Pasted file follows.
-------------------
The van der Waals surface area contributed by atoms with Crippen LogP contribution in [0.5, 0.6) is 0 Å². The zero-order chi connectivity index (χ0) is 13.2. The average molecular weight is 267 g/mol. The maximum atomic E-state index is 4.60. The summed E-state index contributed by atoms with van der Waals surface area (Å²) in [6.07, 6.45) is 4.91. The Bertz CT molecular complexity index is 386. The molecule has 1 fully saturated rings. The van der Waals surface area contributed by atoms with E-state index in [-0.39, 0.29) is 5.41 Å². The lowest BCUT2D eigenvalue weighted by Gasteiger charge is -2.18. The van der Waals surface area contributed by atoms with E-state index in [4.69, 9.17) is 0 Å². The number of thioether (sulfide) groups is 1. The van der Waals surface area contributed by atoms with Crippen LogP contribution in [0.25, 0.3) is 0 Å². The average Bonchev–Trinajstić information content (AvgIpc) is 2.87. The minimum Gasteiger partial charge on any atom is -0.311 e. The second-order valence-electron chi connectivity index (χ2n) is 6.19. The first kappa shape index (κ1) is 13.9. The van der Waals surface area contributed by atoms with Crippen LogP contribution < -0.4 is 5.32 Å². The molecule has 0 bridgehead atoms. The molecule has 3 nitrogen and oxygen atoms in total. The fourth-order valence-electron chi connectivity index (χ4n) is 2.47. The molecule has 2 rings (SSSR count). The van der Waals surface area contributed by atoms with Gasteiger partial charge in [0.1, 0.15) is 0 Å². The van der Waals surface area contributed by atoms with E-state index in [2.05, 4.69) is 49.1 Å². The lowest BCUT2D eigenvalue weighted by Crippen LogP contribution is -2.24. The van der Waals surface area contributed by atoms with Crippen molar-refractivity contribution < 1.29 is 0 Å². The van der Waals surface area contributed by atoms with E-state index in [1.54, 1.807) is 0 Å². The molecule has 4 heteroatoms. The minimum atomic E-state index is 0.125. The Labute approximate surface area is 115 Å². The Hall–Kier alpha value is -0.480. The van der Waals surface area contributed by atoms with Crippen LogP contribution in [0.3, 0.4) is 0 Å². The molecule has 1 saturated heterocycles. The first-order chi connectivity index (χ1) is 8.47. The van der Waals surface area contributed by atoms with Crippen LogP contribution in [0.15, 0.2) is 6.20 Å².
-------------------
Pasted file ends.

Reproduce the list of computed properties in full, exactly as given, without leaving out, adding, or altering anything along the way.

The van der Waals surface area contributed by atoms with Crippen LogP contribution in [0.5, 0.6) is 0 Å². The zero-order chi connectivity index (χ0) is 13.2. The average molecular weight is 267 g/mol. The maximum atomic E-state index is 4.60. The summed E-state index contributed by atoms with van der Waals surface area (Å²) in [6.07, 6.45) is 4.91. The Bertz CT molecular complexity index is 386. The molecule has 1 fully saturated rings. The van der Waals surface area contributed by atoms with E-state index in [-0.39, 0.29) is 5.41 Å². The lowest BCUT2D eigenvalue weighted by Gasteiger charge is -2.18. The van der Waals surface area contributed by atoms with E-state index in [4.69, 9.17) is 0 Å². The number of thioether (sulfide) groups is 1. The van der Waals surface area contributed by atoms with Crippen LogP contribution in [0.25, 0.3) is 0 Å². The average Bonchev–Trinajstić information content (AvgIpc) is 2.87. The minimum Gasteiger partial charge on any atom is -0.311 e. The second-order valence-electron chi connectivity index (χ2n) is 6.19. The first kappa shape index (κ1) is 13.9. The van der Waals surface area contributed by atoms with Crippen LogP contribution < -0.4 is 5.32 Å². The molecule has 0 bridgehead atoms. The molecule has 3 nitrogen and oxygen atoms in total. The fourth-order valence-electron chi connectivity index (χ4n) is 2.47. The molecule has 2 rings (SSSR count). The van der Waals surface area contributed by atoms with Gasteiger partial charge in [0.1, 0.15) is 0 Å². The van der Waals surface area contributed by atoms with E-state index in [2.05, 4.69) is 49.1 Å². The lowest BCUT2D eigenvalue weighted by Crippen LogP contribution is -2.24. The van der Waals surface area contributed by atoms with Crippen molar-refractivity contribution < 1.29 is 0 Å². The van der Waals surface area contributed by atoms with E-state index in [1.54, 1.807) is 0 Å². The molecule has 4 heteroatoms. The minimum atomic E-state index is 0.125. The Labute approximate surface area is 115 Å². The Hall–Kier alpha value is -0.480. The van der Waals surface area contributed by atoms with Crippen LogP contribution in [0.3, 0.4) is 0 Å². The molecule has 1 saturated heterocycles. The first-order chi connectivity index (χ1) is 8.47. The van der Waals surface area contributed by atoms with Crippen LogP contribution in [0.15, 0.2) is 6.20 Å².